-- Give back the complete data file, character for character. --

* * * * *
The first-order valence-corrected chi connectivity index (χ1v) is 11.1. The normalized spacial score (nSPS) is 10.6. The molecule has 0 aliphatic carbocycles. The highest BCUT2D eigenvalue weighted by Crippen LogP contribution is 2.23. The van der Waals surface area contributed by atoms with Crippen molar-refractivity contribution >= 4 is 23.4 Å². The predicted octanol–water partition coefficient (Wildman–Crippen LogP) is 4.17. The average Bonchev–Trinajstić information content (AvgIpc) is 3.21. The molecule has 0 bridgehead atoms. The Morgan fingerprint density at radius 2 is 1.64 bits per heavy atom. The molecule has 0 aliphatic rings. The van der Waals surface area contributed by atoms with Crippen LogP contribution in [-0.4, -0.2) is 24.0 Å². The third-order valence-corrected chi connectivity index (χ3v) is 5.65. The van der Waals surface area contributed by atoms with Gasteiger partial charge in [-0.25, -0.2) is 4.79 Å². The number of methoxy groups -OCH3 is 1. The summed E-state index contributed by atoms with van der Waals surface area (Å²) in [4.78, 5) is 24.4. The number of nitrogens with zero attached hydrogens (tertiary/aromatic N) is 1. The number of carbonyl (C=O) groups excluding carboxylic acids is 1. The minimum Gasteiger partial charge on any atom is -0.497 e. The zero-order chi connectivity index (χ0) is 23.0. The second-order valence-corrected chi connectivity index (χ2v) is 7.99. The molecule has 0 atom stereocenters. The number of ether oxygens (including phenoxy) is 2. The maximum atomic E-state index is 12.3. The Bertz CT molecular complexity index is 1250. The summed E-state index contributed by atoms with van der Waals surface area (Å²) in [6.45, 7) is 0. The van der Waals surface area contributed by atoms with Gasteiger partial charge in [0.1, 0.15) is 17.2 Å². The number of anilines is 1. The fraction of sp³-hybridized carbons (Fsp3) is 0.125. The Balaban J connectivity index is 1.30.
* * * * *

The first-order valence-corrected chi connectivity index (χ1v) is 11.1. The normalized spacial score (nSPS) is 10.6. The molecule has 0 aliphatic carbocycles. The highest BCUT2D eigenvalue weighted by Crippen LogP contribution is 2.23. The van der Waals surface area contributed by atoms with Crippen molar-refractivity contribution >= 4 is 23.4 Å². The predicted octanol–water partition coefficient (Wildman–Crippen LogP) is 4.17. The average Bonchev–Trinajstić information content (AvgIpc) is 3.21. The molecule has 0 bridgehead atoms. The Morgan fingerprint density at radius 2 is 1.64 bits per heavy atom. The molecule has 0 aliphatic rings. The van der Waals surface area contributed by atoms with Crippen LogP contribution in [-0.4, -0.2) is 24.0 Å². The third-order valence-corrected chi connectivity index (χ3v) is 5.65. The van der Waals surface area contributed by atoms with Gasteiger partial charge in [-0.25, -0.2) is 4.79 Å². The number of methoxy groups -OCH3 is 1. The summed E-state index contributed by atoms with van der Waals surface area (Å²) in [4.78, 5) is 24.4. The number of nitrogens with zero attached hydrogens (tertiary/aromatic N) is 1. The number of carbonyl (C=O) groups excluding carboxylic acids is 1. The minimum Gasteiger partial charge on any atom is -0.497 e. The zero-order chi connectivity index (χ0) is 23.0. The second-order valence-corrected chi connectivity index (χ2v) is 7.99. The molecule has 0 atom stereocenters. The number of ether oxygens (including phenoxy) is 2. The maximum atomic E-state index is 12.3. The Bertz CT molecular complexity index is 1250. The summed E-state index contributed by atoms with van der Waals surface area (Å²) in [6.45, 7) is 0. The van der Waals surface area contributed by atoms with Gasteiger partial charge in [0.1, 0.15) is 17.2 Å². The number of anilines is 1. The fraction of sp³-hybridized carbons (Fsp3) is 0.125. The Balaban J connectivity index is 1.30.